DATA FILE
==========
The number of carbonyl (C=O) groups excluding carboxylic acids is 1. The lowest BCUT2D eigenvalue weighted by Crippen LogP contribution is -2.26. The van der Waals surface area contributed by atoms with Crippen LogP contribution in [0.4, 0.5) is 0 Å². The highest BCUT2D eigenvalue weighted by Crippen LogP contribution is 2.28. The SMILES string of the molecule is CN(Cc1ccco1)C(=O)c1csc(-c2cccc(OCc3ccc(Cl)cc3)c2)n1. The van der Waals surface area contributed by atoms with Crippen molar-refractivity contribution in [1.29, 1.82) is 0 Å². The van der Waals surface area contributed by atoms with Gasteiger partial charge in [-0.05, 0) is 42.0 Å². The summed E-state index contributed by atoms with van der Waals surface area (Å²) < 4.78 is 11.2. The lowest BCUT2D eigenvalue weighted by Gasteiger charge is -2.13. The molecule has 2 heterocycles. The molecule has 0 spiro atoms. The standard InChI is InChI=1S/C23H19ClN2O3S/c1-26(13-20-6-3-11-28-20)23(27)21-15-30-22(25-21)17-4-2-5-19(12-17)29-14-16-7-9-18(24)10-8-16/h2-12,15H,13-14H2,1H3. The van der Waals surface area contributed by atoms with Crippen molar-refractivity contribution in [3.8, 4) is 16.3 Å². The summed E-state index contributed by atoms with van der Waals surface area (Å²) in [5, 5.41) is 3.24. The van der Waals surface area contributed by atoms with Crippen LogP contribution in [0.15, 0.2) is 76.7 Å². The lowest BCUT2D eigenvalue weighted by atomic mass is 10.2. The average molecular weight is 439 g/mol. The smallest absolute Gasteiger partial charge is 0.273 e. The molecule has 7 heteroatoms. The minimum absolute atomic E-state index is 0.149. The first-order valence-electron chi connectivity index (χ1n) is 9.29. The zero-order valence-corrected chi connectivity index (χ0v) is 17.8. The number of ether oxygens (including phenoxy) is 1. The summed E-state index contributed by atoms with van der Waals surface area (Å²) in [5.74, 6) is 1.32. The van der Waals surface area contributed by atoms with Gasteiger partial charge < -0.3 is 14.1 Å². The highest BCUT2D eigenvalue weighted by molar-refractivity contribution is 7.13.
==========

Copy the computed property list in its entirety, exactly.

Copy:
The number of carbonyl (C=O) groups excluding carboxylic acids is 1. The lowest BCUT2D eigenvalue weighted by Crippen LogP contribution is -2.26. The van der Waals surface area contributed by atoms with Crippen LogP contribution in [0.4, 0.5) is 0 Å². The highest BCUT2D eigenvalue weighted by Crippen LogP contribution is 2.28. The SMILES string of the molecule is CN(Cc1ccco1)C(=O)c1csc(-c2cccc(OCc3ccc(Cl)cc3)c2)n1. The van der Waals surface area contributed by atoms with Crippen molar-refractivity contribution in [1.29, 1.82) is 0 Å². The van der Waals surface area contributed by atoms with Gasteiger partial charge in [-0.05, 0) is 42.0 Å². The summed E-state index contributed by atoms with van der Waals surface area (Å²) < 4.78 is 11.2. The lowest BCUT2D eigenvalue weighted by Gasteiger charge is -2.13. The molecule has 2 heterocycles. The molecule has 0 spiro atoms. The standard InChI is InChI=1S/C23H19ClN2O3S/c1-26(13-20-6-3-11-28-20)23(27)21-15-30-22(25-21)17-4-2-5-19(12-17)29-14-16-7-9-18(24)10-8-16/h2-12,15H,13-14H2,1H3. The van der Waals surface area contributed by atoms with Crippen molar-refractivity contribution in [3.8, 4) is 16.3 Å². The summed E-state index contributed by atoms with van der Waals surface area (Å²) in [5, 5.41) is 3.24. The van der Waals surface area contributed by atoms with Crippen LogP contribution in [0.15, 0.2) is 76.7 Å². The lowest BCUT2D eigenvalue weighted by atomic mass is 10.2. The average molecular weight is 439 g/mol. The smallest absolute Gasteiger partial charge is 0.273 e. The molecule has 7 heteroatoms. The minimum absolute atomic E-state index is 0.149. The first-order valence-electron chi connectivity index (χ1n) is 9.29. The zero-order valence-corrected chi connectivity index (χ0v) is 17.8. The number of ether oxygens (including phenoxy) is 1. The summed E-state index contributed by atoms with van der Waals surface area (Å²) in [5.74, 6) is 1.32. The van der Waals surface area contributed by atoms with Gasteiger partial charge < -0.3 is 14.1 Å². The highest BCUT2D eigenvalue weighted by molar-refractivity contribution is 7.13.